Notes from the field–

I was in D.C. for the Women’s March and it was profound and powerful. It was also complicated. I did a lot of reading around inclusion and exclusion and how to move forward in a way that centers women of color and trans women whose rights are always more under threat than the rights of cis white women. I had a friend ask me some questions about these issues, and that resulted in my friend inviting a bunch of cis white women to my New York apartment so I could have a conversation with them about how to resist in a way that is intersectional and supports ALL women and all marginalized communities. It was a hard conversation.

Talking about identity is painful and difficult, which is probably why so many folks are unapologetically dismissive of “identity politics.” But I hate to break it to you: we are all composed of our respective identities. We are inseparable from those identities. And the sooner we can see and talk about the way that informs our beliefs and dictates our experience of the world, the sooner we can heal and learn to come together to actually support one another and work toward equal rights for all. Side note: if you EVER want to discuss these things but are nervous or don’t know where to start or have any questions, I am here. Email me. Facebook me. Whatever. It is our job as allies to educate others, and it is literally my job as an educator to educate others. I am here. Use me. Here are seven nice white ladies who did the hard work of talking about race, gender, sexuality, and identity with me in New York at the beginning of the month. Everyone made it out alive. It’s gonna be ok.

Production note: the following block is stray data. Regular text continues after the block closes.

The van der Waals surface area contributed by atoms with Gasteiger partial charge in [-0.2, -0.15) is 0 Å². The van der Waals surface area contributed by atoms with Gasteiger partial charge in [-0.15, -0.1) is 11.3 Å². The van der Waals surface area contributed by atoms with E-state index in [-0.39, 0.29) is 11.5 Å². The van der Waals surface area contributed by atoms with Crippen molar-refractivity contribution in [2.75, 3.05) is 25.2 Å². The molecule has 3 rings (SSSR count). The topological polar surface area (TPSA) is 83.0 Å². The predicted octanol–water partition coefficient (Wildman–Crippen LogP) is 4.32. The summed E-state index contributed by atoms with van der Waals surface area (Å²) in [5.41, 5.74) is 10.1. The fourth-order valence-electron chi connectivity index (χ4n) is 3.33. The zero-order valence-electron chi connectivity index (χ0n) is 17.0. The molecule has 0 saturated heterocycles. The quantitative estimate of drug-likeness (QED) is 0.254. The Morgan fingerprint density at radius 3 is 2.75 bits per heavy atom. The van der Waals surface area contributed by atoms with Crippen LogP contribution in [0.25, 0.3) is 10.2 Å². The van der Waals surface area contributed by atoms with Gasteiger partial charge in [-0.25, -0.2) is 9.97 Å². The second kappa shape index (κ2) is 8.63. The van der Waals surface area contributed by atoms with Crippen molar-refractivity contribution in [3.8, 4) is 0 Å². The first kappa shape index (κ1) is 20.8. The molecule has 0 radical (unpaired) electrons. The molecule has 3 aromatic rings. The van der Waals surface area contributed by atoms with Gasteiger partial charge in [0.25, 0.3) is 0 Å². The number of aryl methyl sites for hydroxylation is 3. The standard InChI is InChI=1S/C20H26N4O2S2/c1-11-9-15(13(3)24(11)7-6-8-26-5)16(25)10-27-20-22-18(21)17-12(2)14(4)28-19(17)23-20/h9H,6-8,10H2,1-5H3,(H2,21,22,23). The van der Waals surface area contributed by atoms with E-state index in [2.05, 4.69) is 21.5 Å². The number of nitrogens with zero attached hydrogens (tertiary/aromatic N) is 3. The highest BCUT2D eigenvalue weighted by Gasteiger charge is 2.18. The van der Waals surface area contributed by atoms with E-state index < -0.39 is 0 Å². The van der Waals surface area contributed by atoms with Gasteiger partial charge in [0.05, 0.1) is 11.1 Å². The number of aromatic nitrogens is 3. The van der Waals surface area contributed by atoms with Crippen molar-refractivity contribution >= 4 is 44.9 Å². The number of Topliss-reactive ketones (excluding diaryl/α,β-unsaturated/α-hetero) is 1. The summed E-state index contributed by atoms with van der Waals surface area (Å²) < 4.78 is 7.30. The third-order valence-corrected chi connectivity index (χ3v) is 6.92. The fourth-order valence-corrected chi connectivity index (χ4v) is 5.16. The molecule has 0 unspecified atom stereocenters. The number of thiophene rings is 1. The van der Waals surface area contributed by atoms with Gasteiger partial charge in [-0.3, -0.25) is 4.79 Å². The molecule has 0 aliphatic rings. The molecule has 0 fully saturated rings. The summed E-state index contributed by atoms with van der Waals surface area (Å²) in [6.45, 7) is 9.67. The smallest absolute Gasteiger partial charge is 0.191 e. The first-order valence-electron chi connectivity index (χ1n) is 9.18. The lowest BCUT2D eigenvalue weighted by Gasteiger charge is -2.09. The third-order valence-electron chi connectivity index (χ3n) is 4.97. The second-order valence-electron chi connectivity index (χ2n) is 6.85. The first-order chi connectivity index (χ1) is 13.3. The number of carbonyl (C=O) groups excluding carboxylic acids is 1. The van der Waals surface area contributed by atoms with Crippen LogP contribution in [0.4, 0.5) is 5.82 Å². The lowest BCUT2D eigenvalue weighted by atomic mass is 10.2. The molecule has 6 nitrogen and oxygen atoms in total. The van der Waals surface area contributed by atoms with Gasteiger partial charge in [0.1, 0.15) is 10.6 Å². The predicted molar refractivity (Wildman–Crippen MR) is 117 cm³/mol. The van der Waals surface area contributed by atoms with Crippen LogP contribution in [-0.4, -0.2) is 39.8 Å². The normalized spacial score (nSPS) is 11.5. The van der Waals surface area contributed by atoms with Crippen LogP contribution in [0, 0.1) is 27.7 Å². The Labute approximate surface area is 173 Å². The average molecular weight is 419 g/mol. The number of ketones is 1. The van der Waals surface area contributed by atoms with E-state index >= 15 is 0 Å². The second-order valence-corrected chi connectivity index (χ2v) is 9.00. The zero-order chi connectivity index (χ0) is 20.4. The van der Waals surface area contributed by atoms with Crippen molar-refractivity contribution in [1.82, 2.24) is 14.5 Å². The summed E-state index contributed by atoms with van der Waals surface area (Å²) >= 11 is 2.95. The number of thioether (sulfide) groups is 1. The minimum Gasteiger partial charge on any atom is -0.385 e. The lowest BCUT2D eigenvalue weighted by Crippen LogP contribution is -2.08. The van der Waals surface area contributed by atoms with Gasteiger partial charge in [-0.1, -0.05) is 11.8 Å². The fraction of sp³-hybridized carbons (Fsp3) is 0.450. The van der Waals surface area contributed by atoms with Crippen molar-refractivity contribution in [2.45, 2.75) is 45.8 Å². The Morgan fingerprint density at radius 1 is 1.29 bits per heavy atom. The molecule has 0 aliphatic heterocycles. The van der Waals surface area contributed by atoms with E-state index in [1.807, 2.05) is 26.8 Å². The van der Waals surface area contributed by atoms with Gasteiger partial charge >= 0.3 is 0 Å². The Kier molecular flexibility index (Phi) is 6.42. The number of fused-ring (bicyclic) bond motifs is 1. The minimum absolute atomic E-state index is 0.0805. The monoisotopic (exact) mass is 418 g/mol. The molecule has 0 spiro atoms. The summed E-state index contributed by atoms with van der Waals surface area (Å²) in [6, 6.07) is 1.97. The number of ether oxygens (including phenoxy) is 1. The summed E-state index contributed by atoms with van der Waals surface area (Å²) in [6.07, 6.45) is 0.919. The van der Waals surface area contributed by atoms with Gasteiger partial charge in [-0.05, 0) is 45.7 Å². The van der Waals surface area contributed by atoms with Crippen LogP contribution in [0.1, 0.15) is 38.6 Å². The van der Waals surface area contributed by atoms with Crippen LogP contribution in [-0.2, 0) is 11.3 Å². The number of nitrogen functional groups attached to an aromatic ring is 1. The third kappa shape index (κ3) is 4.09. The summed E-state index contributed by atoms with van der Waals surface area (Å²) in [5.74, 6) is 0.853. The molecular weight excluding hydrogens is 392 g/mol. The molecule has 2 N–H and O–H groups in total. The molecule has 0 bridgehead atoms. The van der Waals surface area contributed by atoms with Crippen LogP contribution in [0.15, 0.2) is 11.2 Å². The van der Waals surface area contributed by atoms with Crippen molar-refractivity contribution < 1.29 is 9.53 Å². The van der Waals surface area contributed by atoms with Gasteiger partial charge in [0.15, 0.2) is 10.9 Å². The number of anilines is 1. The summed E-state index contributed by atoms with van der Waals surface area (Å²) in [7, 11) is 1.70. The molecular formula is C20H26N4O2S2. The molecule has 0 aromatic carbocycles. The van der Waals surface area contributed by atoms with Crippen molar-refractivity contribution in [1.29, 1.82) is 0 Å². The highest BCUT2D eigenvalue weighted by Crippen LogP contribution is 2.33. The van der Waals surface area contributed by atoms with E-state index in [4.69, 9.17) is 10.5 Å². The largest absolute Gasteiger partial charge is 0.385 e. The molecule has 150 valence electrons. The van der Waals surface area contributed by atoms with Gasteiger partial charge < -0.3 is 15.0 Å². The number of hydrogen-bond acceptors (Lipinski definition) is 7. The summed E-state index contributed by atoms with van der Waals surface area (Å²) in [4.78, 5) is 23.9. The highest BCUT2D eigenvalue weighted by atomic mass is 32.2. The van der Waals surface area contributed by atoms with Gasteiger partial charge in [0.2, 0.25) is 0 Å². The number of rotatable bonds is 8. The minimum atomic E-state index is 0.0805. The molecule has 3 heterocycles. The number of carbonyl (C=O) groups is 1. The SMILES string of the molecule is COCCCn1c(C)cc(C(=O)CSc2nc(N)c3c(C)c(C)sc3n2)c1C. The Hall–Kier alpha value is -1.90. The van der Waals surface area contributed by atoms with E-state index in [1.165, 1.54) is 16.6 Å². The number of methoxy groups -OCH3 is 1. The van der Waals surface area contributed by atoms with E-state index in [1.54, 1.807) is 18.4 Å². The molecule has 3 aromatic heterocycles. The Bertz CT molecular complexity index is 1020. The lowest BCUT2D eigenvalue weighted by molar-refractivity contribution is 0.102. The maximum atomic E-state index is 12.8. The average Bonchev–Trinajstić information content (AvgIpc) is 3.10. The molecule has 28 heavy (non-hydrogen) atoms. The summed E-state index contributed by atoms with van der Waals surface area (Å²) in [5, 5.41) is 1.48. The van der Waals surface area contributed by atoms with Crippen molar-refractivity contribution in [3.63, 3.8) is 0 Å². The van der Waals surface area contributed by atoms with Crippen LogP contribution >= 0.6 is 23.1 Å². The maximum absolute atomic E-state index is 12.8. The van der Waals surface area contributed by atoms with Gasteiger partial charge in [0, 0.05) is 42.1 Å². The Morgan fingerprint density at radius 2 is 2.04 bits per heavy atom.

When I talk to my friends who feel hopeless about the state of things, one thing I always say is get out in the streets, because out there are people who feel just like you do, and that is empowering and comforting beyond belief. I was fortunate enough to be in New York after I left the D.C. Women’s March and there were a ton of protests and the solidarity and urgency was beautiful. The pipeline protest at Columbus Circle, the rally for Muslims and immigrants at Washington Square Park, the emergency #NoBanNoWall protest at JFK, the #NoBanNoWall rally at Battery Park the next day, the LGBTQIA rally at Stonewall. Everything was intersectional. We marched and rallied in the rain and sleet, in the sun and wind. Day and night. It was energizing. Here’s a photo from each of those protests. I’m trying to document each protest and its respective signage on my instagram, so look there if you want more.

Women’s March on Washington, Jan 21st 2017

#NoDAPL #NoKXL #WaterIsLife, Columbus Circle to Times Square, Jan 24th 2017